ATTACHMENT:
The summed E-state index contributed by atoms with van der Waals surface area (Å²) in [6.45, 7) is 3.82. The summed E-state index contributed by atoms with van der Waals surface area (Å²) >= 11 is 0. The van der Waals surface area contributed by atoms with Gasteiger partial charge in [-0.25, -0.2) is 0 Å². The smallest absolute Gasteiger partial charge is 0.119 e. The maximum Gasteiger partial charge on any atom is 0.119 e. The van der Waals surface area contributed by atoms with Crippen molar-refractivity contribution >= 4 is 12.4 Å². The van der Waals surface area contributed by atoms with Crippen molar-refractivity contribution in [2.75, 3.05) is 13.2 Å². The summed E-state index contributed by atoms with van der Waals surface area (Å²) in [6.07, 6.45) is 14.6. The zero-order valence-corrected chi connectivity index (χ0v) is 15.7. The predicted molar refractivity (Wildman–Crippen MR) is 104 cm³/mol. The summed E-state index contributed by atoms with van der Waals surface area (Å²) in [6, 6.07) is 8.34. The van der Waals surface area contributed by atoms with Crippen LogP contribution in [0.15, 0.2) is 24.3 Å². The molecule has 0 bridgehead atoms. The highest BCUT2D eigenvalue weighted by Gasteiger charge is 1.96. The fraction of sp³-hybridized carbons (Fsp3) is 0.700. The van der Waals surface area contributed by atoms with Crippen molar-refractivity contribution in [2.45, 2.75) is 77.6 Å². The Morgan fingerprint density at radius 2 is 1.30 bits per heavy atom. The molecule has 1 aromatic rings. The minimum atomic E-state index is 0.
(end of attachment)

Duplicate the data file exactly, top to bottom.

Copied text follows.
The summed E-state index contributed by atoms with van der Waals surface area (Å²) in [6.45, 7) is 3.82. The summed E-state index contributed by atoms with van der Waals surface area (Å²) >= 11 is 0. The van der Waals surface area contributed by atoms with Gasteiger partial charge in [-0.25, -0.2) is 0 Å². The smallest absolute Gasteiger partial charge is 0.119 e. The maximum Gasteiger partial charge on any atom is 0.119 e. The van der Waals surface area contributed by atoms with Crippen molar-refractivity contribution >= 4 is 12.4 Å². The van der Waals surface area contributed by atoms with Crippen molar-refractivity contribution in [2.75, 3.05) is 13.2 Å². The summed E-state index contributed by atoms with van der Waals surface area (Å²) in [6.07, 6.45) is 14.6. The zero-order valence-corrected chi connectivity index (χ0v) is 15.7. The predicted molar refractivity (Wildman–Crippen MR) is 104 cm³/mol. The summed E-state index contributed by atoms with van der Waals surface area (Å²) in [6, 6.07) is 8.34. The van der Waals surface area contributed by atoms with Crippen LogP contribution in [0.15, 0.2) is 24.3 Å². The molecule has 0 bridgehead atoms. The highest BCUT2D eigenvalue weighted by Gasteiger charge is 1.96. The fraction of sp³-hybridized carbons (Fsp3) is 0.700. The van der Waals surface area contributed by atoms with Crippen molar-refractivity contribution in [2.45, 2.75) is 77.6 Å². The Morgan fingerprint density at radius 2 is 1.30 bits per heavy atom. The molecule has 1 aromatic rings. The minimum atomic E-state index is 0.